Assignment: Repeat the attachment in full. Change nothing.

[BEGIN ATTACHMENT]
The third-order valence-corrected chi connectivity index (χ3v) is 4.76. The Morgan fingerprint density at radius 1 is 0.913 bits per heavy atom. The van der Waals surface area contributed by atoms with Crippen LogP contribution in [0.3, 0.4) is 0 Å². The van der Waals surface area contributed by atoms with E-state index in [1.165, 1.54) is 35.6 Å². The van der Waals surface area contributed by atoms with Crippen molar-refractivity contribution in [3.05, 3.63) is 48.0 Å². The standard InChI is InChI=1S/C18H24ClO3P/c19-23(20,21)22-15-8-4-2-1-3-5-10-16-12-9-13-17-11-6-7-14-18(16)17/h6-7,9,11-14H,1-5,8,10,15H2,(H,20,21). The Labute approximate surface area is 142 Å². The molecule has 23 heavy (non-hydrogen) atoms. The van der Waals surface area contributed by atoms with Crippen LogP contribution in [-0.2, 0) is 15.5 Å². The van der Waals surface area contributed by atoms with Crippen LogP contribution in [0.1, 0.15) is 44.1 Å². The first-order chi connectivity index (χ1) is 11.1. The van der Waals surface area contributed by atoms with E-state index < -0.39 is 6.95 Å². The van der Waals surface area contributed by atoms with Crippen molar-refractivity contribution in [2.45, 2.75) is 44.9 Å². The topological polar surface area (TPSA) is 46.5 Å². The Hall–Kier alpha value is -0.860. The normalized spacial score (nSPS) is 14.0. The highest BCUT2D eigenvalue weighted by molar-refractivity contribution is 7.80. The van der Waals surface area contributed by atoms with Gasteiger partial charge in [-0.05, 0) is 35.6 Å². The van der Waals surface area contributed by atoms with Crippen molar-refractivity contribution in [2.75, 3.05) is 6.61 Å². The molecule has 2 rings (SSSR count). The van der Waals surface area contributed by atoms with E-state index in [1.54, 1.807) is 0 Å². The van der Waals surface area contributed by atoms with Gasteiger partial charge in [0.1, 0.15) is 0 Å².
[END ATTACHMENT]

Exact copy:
The third-order valence-corrected chi connectivity index (χ3v) is 4.76. The Morgan fingerprint density at radius 1 is 0.913 bits per heavy atom. The van der Waals surface area contributed by atoms with Crippen LogP contribution in [0.3, 0.4) is 0 Å². The van der Waals surface area contributed by atoms with E-state index in [1.165, 1.54) is 35.6 Å². The van der Waals surface area contributed by atoms with Crippen molar-refractivity contribution in [3.05, 3.63) is 48.0 Å². The standard InChI is InChI=1S/C18H24ClO3P/c19-23(20,21)22-15-8-4-2-1-3-5-10-16-12-9-13-17-11-6-7-14-18(16)17/h6-7,9,11-14H,1-5,8,10,15H2,(H,20,21). The Labute approximate surface area is 142 Å². The molecule has 23 heavy (non-hydrogen) atoms. The van der Waals surface area contributed by atoms with Crippen LogP contribution in [-0.2, 0) is 15.5 Å². The van der Waals surface area contributed by atoms with Crippen LogP contribution in [0.1, 0.15) is 44.1 Å². The first-order chi connectivity index (χ1) is 11.1. The van der Waals surface area contributed by atoms with E-state index < -0.39 is 6.95 Å². The van der Waals surface area contributed by atoms with Crippen molar-refractivity contribution in [2.45, 2.75) is 44.9 Å². The topological polar surface area (TPSA) is 46.5 Å². The Hall–Kier alpha value is -0.860. The normalized spacial score (nSPS) is 14.0. The highest BCUT2D eigenvalue weighted by molar-refractivity contribution is 7.80. The van der Waals surface area contributed by atoms with Gasteiger partial charge in [-0.05, 0) is 35.6 Å². The van der Waals surface area contributed by atoms with Crippen molar-refractivity contribution in [2.75, 3.05) is 6.61 Å². The molecule has 2 rings (SSSR count). The van der Waals surface area contributed by atoms with E-state index in [1.54, 1.807) is 0 Å². The van der Waals surface area contributed by atoms with Gasteiger partial charge in [0.1, 0.15) is 0 Å².